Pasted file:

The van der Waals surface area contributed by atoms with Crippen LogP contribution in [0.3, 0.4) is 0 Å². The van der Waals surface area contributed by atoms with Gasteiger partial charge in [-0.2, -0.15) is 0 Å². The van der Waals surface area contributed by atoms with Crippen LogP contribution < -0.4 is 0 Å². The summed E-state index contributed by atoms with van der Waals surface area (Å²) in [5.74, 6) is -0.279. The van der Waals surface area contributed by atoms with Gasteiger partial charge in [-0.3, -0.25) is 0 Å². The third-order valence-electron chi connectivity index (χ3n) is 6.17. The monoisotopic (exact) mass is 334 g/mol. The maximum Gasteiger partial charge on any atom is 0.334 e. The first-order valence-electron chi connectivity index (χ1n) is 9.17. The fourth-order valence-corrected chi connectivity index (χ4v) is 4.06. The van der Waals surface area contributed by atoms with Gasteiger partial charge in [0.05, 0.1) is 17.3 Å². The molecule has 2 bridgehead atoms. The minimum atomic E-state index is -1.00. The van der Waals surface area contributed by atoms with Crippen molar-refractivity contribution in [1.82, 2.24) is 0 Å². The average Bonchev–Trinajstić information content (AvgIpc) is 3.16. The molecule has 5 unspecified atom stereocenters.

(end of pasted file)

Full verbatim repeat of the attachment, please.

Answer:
The van der Waals surface area contributed by atoms with Crippen LogP contribution in [0.3, 0.4) is 0 Å². The van der Waals surface area contributed by atoms with Gasteiger partial charge in [-0.2, -0.15) is 0 Å². The van der Waals surface area contributed by atoms with Crippen LogP contribution < -0.4 is 0 Å². The summed E-state index contributed by atoms with van der Waals surface area (Å²) in [5.74, 6) is -0.279. The van der Waals surface area contributed by atoms with Gasteiger partial charge in [-0.3, -0.25) is 0 Å². The third-order valence-electron chi connectivity index (χ3n) is 6.17. The monoisotopic (exact) mass is 334 g/mol. The maximum Gasteiger partial charge on any atom is 0.334 e. The first-order valence-electron chi connectivity index (χ1n) is 9.17. The fourth-order valence-corrected chi connectivity index (χ4v) is 4.06. The van der Waals surface area contributed by atoms with Gasteiger partial charge in [0.05, 0.1) is 17.3 Å². The molecule has 2 bridgehead atoms. The minimum atomic E-state index is -1.00. The van der Waals surface area contributed by atoms with Crippen molar-refractivity contribution in [1.82, 2.24) is 0 Å². The average Bonchev–Trinajstić information content (AvgIpc) is 3.16. The molecule has 5 unspecified atom stereocenters.